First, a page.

Cash Flow, It’s Like WW2 Rationing

Cash Flow - RationingCashflow (cash flow)

At the start of World War Two the UK was importing 20m tonnes of food per annum, that was 70% of the country’s need. With a then population of 50m it quickly became a German tactic to attack shipping heading for Britain,

By January 1940 rationing had been introduced, starting with petrol, bacon, butter and sugar.

And The Analogy Is?

Think of it like this.

Cash flow is determined by simple factors – When you have to pay your bills and when you receive your cash.

The variables are in how much you pay/receive and whether there are better options in terms of cost and payment terms,

When you are forced to look elsewhere for suppliers it can work in your favour, you can get better terms and this can benefit cash flow. The question then is whether you should be looking for different suppliers, or at least reviewing them, on a regular basis.

Being forced to change suppliers can add real value. Think of it like this –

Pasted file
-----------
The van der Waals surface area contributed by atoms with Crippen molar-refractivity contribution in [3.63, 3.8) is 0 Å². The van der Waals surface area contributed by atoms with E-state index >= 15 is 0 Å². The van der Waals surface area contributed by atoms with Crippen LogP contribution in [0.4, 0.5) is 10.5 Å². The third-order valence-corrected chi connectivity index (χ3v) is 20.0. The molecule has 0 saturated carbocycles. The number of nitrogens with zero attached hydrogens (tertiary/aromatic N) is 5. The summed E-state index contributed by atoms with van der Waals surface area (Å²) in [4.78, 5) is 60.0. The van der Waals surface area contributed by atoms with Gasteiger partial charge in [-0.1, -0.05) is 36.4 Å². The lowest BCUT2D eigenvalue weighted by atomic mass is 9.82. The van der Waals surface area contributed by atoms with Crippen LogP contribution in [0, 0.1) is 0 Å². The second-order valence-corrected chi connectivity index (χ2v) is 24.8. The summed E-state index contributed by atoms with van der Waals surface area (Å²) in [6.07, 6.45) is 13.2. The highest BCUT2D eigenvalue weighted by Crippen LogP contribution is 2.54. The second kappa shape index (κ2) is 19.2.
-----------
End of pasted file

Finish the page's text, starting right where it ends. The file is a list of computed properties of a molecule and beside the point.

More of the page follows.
Rationing was considered a hardship when it first came into being, by 1942 most children had become used to restrictions on food.

The really interesting part is that following rationing the UK saw a decline in infant mortality and life expectancy (excluding conflict deaths) increased. It was proof that a balanced diet providing essential vitamins had tangible health benefits.

The Cash Flow Danger

We know that rationing lead to better life expectancy. Think of your business in these terms, if you have plentiful cash then how closely do you watch cash flow? If cash is tight do you watch cash flow more carefully?

The real benefit to cash flow is to take action when things are good. Adopt a rationing approach. Assume that things are difficult and seek better alternatives, seek better terms and concentrate on having the essentials as efficient as possible.

This way when cash flow does become tight then you have taken preemptive action, it also means that cash flow takes longer to be an issue and you have more time to get things back on track.

If you have any questions about cash flow then please get in touch by adding your comments above, or contacting us via the website here.

In the meantime, cashflow? We will fight it on the beaches…

By David Farmer

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